Historic resolution and history recorded

April 6, 2023   ·   0 Comments

By Constance Scrafield

Strangely, one of the biggest news stories of the year, at least, came out last week and, yet, has received remarkably little coverage: “Vatican Rescinds the Doctrine of Discovery.”

We learned some informatio≈n about it as a result of Pope Francis’ visit to Canada, specifically to visit Indigenous communities, bringing apologies for the abuse Indigenous children suffered while being forced to attend residential schools run by the Catholic church. The people he visited called him to rescind the Doctrine of Discovery as they had when an Indigenous delegation travelled to Rome to meet Pope Francis last year.

Those sins were bad enough, but the unreasonable justification for them came from that centuries-old Doctrine of Discovery signed as Papal Bull Inter Caetera by Pope Alexander VI in May 1493.

This was the time in history of the massive expansion of Europe in Africa and, in particular, the Spanish invasion of Central and South America. The Doctrine gave full licence and grace to the abuse, debasement, enslavement and, indeed, any kind of horror on whomever voyagers discovered in foreign lands. All peoples not converted to Christianity were deemed subhuman and deserving of such abuses.

And so the influence of this decree spread and was in reference for whatever Europe imposed on the lands its travellers came across or, as they pompously would say and still say, that they “discovered” America and, I guess, Africa – but by the way, there were already people living there. So, it was nothing new to them.

The horrors the newcomers brought with them were new enough. It is unlikely the inhabitants of these “new worlds” being brutalized ever understood that their oppressors had been given permission, nay, indeed blessed on their adventures, to inflict the terrors they did.

The Year 1493 is 530 years ago, and here’s the rub: it has been the law of the lands, including Canada, until last Thursday, symbolically at least. The Papal Bull Inter Caetera has been overtly, yet insidiously, the law in Europe and the Americas all that time. Intrinsically, it contributed to how harshly Indigenous children were treated, how their culture was torn from them, and how they were regarded as less human, deserving even of whatever licentious and cruel treatment they received.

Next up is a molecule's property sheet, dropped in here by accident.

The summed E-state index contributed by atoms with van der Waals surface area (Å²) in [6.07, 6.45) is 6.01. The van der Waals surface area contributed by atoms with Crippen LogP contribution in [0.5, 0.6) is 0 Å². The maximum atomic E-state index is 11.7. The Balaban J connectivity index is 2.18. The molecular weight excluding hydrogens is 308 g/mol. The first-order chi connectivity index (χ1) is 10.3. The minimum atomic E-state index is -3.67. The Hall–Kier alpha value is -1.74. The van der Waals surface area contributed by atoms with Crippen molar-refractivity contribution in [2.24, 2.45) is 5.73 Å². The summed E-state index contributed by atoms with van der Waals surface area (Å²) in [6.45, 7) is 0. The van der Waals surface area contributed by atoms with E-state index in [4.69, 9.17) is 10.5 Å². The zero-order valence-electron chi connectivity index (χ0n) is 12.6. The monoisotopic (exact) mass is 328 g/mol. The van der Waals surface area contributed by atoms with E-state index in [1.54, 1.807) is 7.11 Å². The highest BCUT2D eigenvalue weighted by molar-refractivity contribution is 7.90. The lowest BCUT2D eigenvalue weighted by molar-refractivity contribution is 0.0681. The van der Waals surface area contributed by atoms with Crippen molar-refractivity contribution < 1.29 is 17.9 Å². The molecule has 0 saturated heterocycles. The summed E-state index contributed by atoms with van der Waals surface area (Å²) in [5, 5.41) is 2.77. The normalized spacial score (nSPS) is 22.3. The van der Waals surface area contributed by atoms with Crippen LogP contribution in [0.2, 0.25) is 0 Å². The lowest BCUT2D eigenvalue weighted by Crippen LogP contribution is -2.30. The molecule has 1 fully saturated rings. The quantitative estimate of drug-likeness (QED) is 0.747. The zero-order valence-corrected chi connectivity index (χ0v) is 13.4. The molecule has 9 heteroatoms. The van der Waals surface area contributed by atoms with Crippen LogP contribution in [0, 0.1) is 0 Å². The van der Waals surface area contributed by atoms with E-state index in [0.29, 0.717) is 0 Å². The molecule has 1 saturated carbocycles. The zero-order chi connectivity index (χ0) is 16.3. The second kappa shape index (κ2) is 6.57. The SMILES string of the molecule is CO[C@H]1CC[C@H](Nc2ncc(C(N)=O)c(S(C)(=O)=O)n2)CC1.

Right up until the last residential school closed in 1996.

Imagine that. 

All the racism of those five hundred years of hauling Africans as slaves from Africa to Europe and the Americas, all the backwash from the face of slavery that still troubles us, still drags us through the mud of bigotry, so deeply, so intensely ingrained, that rising from it is taking generations. Rising up from that racism, that bigotry, we must not wait for the next few generations to sort it out.

Resistant for a long time to make this historic move of the Vatican’s rescinding the Doctrine of Discovery follows a line of logic from the Vatican to say they “do not rescind” because a Pope is infallible and nothing decreed can ever be acknowledged as “wrong.” The alternative offer has been “we teach new lessons to counter old lessons.”

However, with such pressure coming from so many directions, this rescinding is the exception and is very big news.

We do suffer from historical memory. Attitudes, likes and dislikes that were felt and thought about by our families, our societies go decades – centuries – are part of the fabric of who we are, and this is a real problem. 

That the old books include attitudes of racism does not mean they should be removed, though. Classical literature preserves history and the attitudes of the times they portray provides good conversations about how we must grow away from the harms of the past while keeping the history, the stories and the very fine writing.

Burning history can never make it go away, can never stop it from repeating.

Having said that, a plethora of new writing is emerging. Writers like Angela Davies, Patrisse Cullors, Brandi Morin, Trevor Noah all tell stories from the other side of racism. We have to learn to turn the tide that the Doctrine of Discovery first flooded into our psyches.

On to another discovery this week is a BBC interview about a concert the Beatles performed in 1963 at Stowe School in England, a school for boys 13 to 18 years. A 15-year-old student wrote to Brian Epstein inviting the band to play at the school. In spite of how busy they were nearly every day, Epstein agreed, and the soon-to-be very-famous band came and played.

Remarkably, the student managed to record the show as the first and oldest recording of the Beatles playing live and the only recording of them singing certain songs. Their young voices and the flow of comments between them are such fun to hear. 

The student who “booked” the Beatles is a man in his 70s now. He and the interviewer have a terrific time with this moment of time travel. So do we, the listeners.

In the link below is the whole story, a truly charming and fascinating interview from the British show Front Row. Copy, paste and enjoy for you truly Beatles aficionados.

Readers Comments (0)

Please note: Comment moderation is enabled and may delay your comment. There is no need to resubmit your comment.